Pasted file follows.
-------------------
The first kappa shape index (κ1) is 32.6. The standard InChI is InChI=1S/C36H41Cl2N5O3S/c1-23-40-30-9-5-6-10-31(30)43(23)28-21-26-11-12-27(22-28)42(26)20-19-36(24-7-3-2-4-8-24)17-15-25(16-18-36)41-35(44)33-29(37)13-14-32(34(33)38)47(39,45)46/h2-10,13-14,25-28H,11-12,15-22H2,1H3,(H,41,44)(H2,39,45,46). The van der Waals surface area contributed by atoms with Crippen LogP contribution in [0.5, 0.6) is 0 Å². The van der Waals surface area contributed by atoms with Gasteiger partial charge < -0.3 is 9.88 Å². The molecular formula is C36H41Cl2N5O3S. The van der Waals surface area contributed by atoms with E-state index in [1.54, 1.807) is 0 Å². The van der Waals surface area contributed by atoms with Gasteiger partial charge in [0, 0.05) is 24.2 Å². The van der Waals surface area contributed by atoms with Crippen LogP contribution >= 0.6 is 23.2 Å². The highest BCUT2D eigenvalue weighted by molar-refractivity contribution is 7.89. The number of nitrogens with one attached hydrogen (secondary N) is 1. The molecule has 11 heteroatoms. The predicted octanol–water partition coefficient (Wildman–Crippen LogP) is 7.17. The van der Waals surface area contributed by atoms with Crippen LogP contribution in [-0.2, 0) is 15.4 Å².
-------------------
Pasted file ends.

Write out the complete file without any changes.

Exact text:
The first kappa shape index (κ1) is 32.6. The standard InChI is InChI=1S/C36H41Cl2N5O3S/c1-23-40-30-9-5-6-10-31(30)43(23)28-21-26-11-12-27(22-28)42(26)20-19-36(24-7-3-2-4-8-24)17-15-25(16-18-36)41-35(44)33-29(37)13-14-32(34(33)38)47(39,45)46/h2-10,13-14,25-28H,11-12,15-22H2,1H3,(H,41,44)(H2,39,45,46). The van der Waals surface area contributed by atoms with Crippen LogP contribution in [0.5, 0.6) is 0 Å². The van der Waals surface area contributed by atoms with Gasteiger partial charge < -0.3 is 9.88 Å². The molecular formula is C36H41Cl2N5O3S. The van der Waals surface area contributed by atoms with E-state index in [1.54, 1.807) is 0 Å². The van der Waals surface area contributed by atoms with Gasteiger partial charge in [0, 0.05) is 24.2 Å². The van der Waals surface area contributed by atoms with Crippen LogP contribution >= 0.6 is 23.2 Å². The highest BCUT2D eigenvalue weighted by molar-refractivity contribution is 7.89. The number of nitrogens with one attached hydrogen (secondary N) is 1. The molecule has 11 heteroatoms. The predicted octanol–water partition coefficient (Wildman–Crippen LogP) is 7.17. The van der Waals surface area contributed by atoms with Crippen LogP contribution in [-0.2, 0) is 15.4 Å².